So much for the Thaad put.
South Korea said Tuesday it has restored normal bilateral relations with China following a year-long scuffle over the deployment of a U.S. missile shield meant to guard against a North Korea attack.
This should bode well for companies like Hyundai Motor Co., Lotte Shopping Co. and Amorepacific Corp., which suffered a sharp drop in sales -- and stock prices -- after the spat over the Terminal High Altitude Area Defense system prompted Beijing to call for a consumer boycott of marquee Korean brands.
China said Tuesday it still opposes Korea's deployment of the missile system, claiming the U.S. can use it to monitor China's security operations, but that it will "communicate with Seoul" over Thaad. In other words, the two countries have agreed to disagree.
Warming relations had already started to make an impact on share prices among the most affected companies in the past month.
Shares in a basket of nine Thaad-related stocks have surged almost 20 percent from the index's all-time low on Sept. 22, compared with a 5 percent rise in South Korea's benchmark Kospi Index.
Two of the biggest movers were Amorepacific and Hotel Shilla Co., which had shot up almost 34 percent and 42 percent since Sept. 22 on reports China would start allowing group tours to return.
Both the Korean beauty chain and hotel operator relied on those shoppers for much of their recent growth and a resurgence of sales could help them beat what had become pretty dour earnings expectations.
With China's party congress out of the way -- and the message received that the country is indeed powerful enough to dent South Korea's economy if it feels a threat to national security -- attention can turn back to growth.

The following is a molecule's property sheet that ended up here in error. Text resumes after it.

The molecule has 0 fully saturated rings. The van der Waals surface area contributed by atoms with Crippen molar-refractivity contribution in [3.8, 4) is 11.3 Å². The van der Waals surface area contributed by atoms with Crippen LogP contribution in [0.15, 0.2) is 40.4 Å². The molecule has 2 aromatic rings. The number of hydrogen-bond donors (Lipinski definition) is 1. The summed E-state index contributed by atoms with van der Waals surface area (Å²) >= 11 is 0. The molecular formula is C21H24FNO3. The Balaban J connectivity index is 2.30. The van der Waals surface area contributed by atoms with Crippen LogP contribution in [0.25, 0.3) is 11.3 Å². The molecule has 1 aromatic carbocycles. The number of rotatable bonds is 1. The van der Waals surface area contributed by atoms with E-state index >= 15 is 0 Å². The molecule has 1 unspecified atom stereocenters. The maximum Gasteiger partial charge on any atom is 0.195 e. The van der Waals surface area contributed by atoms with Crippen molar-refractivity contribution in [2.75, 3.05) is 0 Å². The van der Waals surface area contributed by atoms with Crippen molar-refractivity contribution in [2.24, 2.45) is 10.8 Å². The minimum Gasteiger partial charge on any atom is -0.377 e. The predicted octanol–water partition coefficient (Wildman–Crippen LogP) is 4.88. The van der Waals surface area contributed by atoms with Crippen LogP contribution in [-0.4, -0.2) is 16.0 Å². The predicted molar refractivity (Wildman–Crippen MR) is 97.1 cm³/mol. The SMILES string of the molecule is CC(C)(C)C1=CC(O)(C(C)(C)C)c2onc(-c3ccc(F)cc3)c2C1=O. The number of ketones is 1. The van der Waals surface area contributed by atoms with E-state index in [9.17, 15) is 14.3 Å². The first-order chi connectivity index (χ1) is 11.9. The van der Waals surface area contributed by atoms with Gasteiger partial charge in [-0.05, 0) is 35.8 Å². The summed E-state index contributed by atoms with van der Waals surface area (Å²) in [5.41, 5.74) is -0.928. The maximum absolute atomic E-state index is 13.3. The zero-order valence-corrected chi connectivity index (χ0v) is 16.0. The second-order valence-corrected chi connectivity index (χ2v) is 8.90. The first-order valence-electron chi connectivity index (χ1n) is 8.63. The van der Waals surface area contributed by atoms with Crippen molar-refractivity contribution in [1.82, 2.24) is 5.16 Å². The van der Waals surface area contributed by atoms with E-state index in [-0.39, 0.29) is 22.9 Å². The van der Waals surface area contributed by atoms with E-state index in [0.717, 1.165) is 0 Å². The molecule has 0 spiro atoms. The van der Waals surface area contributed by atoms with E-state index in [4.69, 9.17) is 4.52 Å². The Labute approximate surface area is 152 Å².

And there are economic incentives for China to restore ties with Korea. For instance, Beijing must lift the group travel ban to South Korea ahead of the Pyeongchang Winter Olympics in February if it wants Seoul to return the favor when China hosts the same event in 2022, analyst Douglas Kim writes on Smartkarma.
Of course, just because China's tone has softened doesn't mean Korean companies are totally in the clear. Relations will no doubt be tested by a visit to the region from U.S. President Donald Trump in the coming weeks, and by China's increasing military might in the longer term. And companies like Hyundai Motor, which had been using the tensions as a convenient excuse to mask other problems, will now have to work even harder to win customers back.
Investors would be naive not to price in the so-called known unknown of China's sporadic use of economic retaliation to fight political battles. But that doesn't mean those looking to scoop up a bargain as this earnings season unfolds can't benefit from a group of down-trodden stocks poised to beat low analyst estimates.
This column does not necessarily reflect the opinion of Bloomberg LP and its owners.
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Matthew Brooker at email@example.com